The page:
To mark his passing, award-winning author Michael Feeney Callan, a friend of Harris’s since the seventies, has revisited his original study of the actor (first published in 1990), and conducted further research and interviews to create a fresh and newly revealing tribute. This unique biography benefits from the long span of Callan’s association with Harris and documents the highs and lows of his personal and professional life with the profoundest insight, culminating with the resonant swansong performance as Albus Dumbledore in Harry Potter and the Chamber of Secrets.


“Thorough and entertaining … There is enough hard fact throughout the epic anecdotes to keep both studious and prurient readers happy” – the Guardian

“Callan writes with immense and heartfelt affection … four stars” – Total Film

“Brutally honest” – the Mail on Sunday

“Through Callan’s astute composition, Harris transcends the anticipated gin-soaked reputation” – Kirkus

Best Irish Short Stories

bestirishshortstoriesIn Ireland, the short story continues to thrive as nowhere else in the English-speaking world. All over Ireland, change is taking place with effects seemingly as irreversible as those of the bomb and the bullet. A pitched battle between the old and the new, between temerity and timidity, has revitalised the Irish short story, and in a variety of ways reverberates through the pages of this collection.

What V.S. Pritchett has seen as the “traditional Irish taste for poetic, highly-imaged language” is still to be enjoyed in these pages…

Contains 14 stories by leading and emerging Irish writers, among them William Trevor (Christmas in London), Jennifer Johnston (Trio), John McGahern (All Sorts of Impossible Things) and Michael Feeney Callan (Chrysalis). Edited, and with an introduction by David Marcus.

Julie Christie

juliechristieJohn Schlesinger’s film, Darling, made Julie Christie a star at 24, won her an Oscar and turned her into one of the idols and icons of the sixties, epitomising the new cool, classless, freewheeling, fashionable spirit of that decade. She was the classic overnight success – lionised by the critics, courted by Hollywood and consumed by the media with dizzy relish. It was, in the end, a shattering experience but one that Julie Christie came through to become a star of a new kind – determined to keep her independence both on and off screen, and to be judged on her work, not on her private life.

Her work has always been distinguished. Roles in Billy Liar and Darling propelled her into great experiments, from Dr Zhivago, which cast her as a conventional love interest, to Nicholas Roeg’s darkly memorable Don’t Look Now and Merchant and Ivory’s Heat and Dust. But in protecting her private life, Christie has been less successful. The long-term, headline love affair with Warren Beatty created a media momentum that she found hard to shake and her subsequent relationship with journalist Duncan Campbell – a social activist with whom she shared many causes – was shadowed by constant intrusions.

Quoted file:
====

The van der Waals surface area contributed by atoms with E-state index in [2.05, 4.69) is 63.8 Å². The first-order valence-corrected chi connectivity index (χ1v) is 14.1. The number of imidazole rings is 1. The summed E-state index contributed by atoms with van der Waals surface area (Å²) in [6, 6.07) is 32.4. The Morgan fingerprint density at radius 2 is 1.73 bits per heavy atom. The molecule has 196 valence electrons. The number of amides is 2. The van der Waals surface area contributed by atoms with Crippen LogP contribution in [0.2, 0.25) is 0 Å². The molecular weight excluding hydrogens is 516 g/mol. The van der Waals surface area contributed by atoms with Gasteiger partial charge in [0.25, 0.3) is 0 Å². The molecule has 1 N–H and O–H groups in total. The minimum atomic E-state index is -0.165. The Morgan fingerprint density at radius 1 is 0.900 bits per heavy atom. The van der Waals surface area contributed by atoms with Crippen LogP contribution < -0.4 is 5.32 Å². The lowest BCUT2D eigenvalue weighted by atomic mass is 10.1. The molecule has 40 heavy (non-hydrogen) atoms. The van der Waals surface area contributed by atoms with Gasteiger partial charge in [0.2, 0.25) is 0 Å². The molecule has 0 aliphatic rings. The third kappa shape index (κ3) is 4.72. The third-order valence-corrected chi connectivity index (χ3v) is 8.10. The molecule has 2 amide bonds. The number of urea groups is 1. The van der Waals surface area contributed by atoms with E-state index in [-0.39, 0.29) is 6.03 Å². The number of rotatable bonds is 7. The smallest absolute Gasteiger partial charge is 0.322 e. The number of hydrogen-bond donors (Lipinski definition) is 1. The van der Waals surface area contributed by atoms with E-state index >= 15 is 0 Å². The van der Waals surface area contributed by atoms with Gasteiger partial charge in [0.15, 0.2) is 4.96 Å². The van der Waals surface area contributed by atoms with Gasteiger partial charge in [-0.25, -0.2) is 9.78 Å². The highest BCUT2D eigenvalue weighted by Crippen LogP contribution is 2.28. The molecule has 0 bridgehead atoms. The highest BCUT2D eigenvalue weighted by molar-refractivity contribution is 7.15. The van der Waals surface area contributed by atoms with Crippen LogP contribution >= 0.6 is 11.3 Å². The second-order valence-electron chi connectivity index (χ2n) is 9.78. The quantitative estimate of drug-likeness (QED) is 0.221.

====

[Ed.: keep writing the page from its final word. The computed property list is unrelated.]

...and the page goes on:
Callan charts Christie’s life in this bio-filmographical work that concentrates on her accomplishments as an actor, and discusses her film choices in detail.

Lovers and Dancers

loversanddancersCommencing in strife-torn Ireland in the early nineteenth century. Lovers and Dancers is a richly-woven saga of proud men and headstrong women caught up in the dramatic conflicts of the times.

At the heart of the story is the great house, Drumloch. Its master is Redmond Bouchard, handsome drinker and gambler, who sees his fortune crumble as he desperately strives to retain his heritage. His only children are twin daughters. Donna is passionate and caring; Letitia, beautiful but heartless. Rebelling against all the social conventions of the time they become involved with the sons of a tenant farmer. And thenceforward their only future lies far away from the rigid barriers of religion and class in famine-racked Ireland.

Moving first to pioneer America, and then on to the new colony of Australia, the interweaving strands of this powerful novel encompass a giant spread of turbulent events.


“A novel true to the realities of heart and fact … a book you give in to…” – Books Ireland

“Absorbing reading … Somewhat in the vein of Wuthering Heights … Rich and sparkling” – Liverpool Daily Post

“Callan is able to view both sides of the class struggle, which makes for powerful reading” – Sutherland Echo

“A joy … ” – Irish Independent

Jayne Mansfield